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Maine Gun Control Advocates Push Case for 'Common Sense' Limits
03/28/2013   Reported By: Tom Porter

Gun control advocates in Maine gathered in Portland and Augusta today to take part in a nationwide "day of action," urging political leaders to reform the country's gun laws. More than 120 events were organized by a group called Mayors Against Illegal Guns, founded by New York Mayor Michael Bloomberg. The press conference in Augusta featured Mayor William Stokes of Augusta and Hallowell Mayor Charlotte Warren. The Portland gathering was addressed by that city's mayor, Michael Brennan. Tom Porter has more.

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Maine Gun Control Advocates Push Case for 'Common Listen
 Duration:
3:45

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Portland Mayor Michael Brennan makes his case for stronger gun control measures at a City Hall news conference.

Talking to a gathering of law enforcement, community and faith leaders, Brennan says the group has four main goals: a ban on assault weapons, a limit on the number of rounds in high capacity magazines, stricter background checks, and stiffer penalties for gun trafficking.

"Those are the items that we're going to continue to focus on until Congress takes action," Brennan said. "And I'm proud to say that there are hundreds of mayors across the country today that will be speaking in supporting similar proposals."

As an example of how easy it is to buy firearms, Brennan held up a copy of Uncle Henry's, the popular statewide booklet of classified ads. "There are 13 pages just in this issue alone of guns that are for sale, that are not subject to background checks," he said.

"And that is absolutely ludicrous - that fails the common sense Mainer approach to life in general," said Portland Police Chief Michael Sauschuck.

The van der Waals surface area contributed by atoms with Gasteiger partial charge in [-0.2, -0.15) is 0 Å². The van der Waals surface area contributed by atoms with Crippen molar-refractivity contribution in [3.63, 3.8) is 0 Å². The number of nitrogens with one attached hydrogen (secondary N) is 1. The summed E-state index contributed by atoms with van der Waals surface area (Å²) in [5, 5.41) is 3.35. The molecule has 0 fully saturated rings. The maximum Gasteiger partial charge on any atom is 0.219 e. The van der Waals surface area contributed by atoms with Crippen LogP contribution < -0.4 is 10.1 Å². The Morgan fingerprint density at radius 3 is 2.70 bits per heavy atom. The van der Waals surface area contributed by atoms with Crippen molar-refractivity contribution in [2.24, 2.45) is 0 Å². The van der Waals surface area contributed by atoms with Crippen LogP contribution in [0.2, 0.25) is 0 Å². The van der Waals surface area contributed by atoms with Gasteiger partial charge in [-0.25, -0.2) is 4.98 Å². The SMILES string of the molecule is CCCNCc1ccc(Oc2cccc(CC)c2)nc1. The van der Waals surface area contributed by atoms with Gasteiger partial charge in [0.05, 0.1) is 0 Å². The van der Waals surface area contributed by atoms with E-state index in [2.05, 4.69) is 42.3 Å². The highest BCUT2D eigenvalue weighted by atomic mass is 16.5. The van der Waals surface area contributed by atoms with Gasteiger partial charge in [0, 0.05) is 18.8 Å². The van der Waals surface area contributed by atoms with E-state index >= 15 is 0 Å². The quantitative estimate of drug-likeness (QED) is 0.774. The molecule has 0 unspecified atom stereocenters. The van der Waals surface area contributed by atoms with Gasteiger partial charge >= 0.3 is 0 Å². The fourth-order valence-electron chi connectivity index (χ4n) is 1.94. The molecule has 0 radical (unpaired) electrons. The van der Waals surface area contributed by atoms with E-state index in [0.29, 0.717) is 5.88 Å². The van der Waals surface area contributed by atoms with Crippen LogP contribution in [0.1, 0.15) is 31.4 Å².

Sauschuck is also troubled by how easy it is to buy a firearm. "If you go into any pharmacy in this city and you want to buy a box of Advil Cold and Sinus, you've got to go to the counter, show an ID, sign a sheet so that we keep track of those kind of things," he said.

And yet, he adds, it's possible to buy an assault weapon listed in Uncle Henry's with no ID, no documentation and no background check.

It's a situation which has prompted the national group, Mayors Against Illegal Guns, to launch a new TV ad campaign funded by Mayor Bloomberg, and clearly aimed at appealing to gun owners. It features a bearded man, wearing a baseball cap and flannel shirt, sitting in the back of a pickup truck cradling a shotgun.

TV AD AUDIO: "For me guns are for hunting and protecting my family. I believe in the Second Amendment and I'll fight to protect it, but with rights come responsibilities."

These ads are targeted at 15 U.S. senators - including Maine Republican Susan Collins, who faces re-election next year.
Collins has won praise from gun control advocates for co-sponsoring a bill to crack down on the illegal trafficking of firearms.

But as the Senate prepares to discuss gun control legislation when it re-convenes next month, this ad pushes the issue of background checks.

TV AD AUDIO: "That's why I support comprehensive background checks, so criminals and the dangerously mentally ill can't buy guns. That protects my rights and my family."

TV AD NARRATOR: "Tell Congress: 'Don't protect criminals. Vote to protect gun rights and our families with comprehensive background checks.'"

Collins agrees THAT background checks need to be strengthened. But for them to be effective, she says many states - including Maine - need to do a better job of reporting information about mentally ill, potentially dangerous people into a database.

"Maine does a terrific job reporting felony convictions, but has not done a great job reporting people with serious mental illness who have been adjucated by a court as being a threat to themselves or others," she says. "So that's something we clearly need to strengthen."

Asked about the issue of magazine - or clip - size, Sen. Collins says she's still considering whether law-abiding gun owners be allowed to carry 30-round clips for their rifles.

Maine's other U.S. senator, Angus King, an independent, does seem to have made his mind up on that one. He spoke on MPBN's Maine Calling Thursday afternoon.

"I think some limitation on clip size, on the ammunition clip, does make sense," he said. The most important thing, though, says King, is to make buying a gun less easy. "If we can expand the background check system, I think that's most effective thing we can do."

Sen. King points out that about 40 percent of U.S. gun sales are conducted with no background check.

Photos by Tom Porter.

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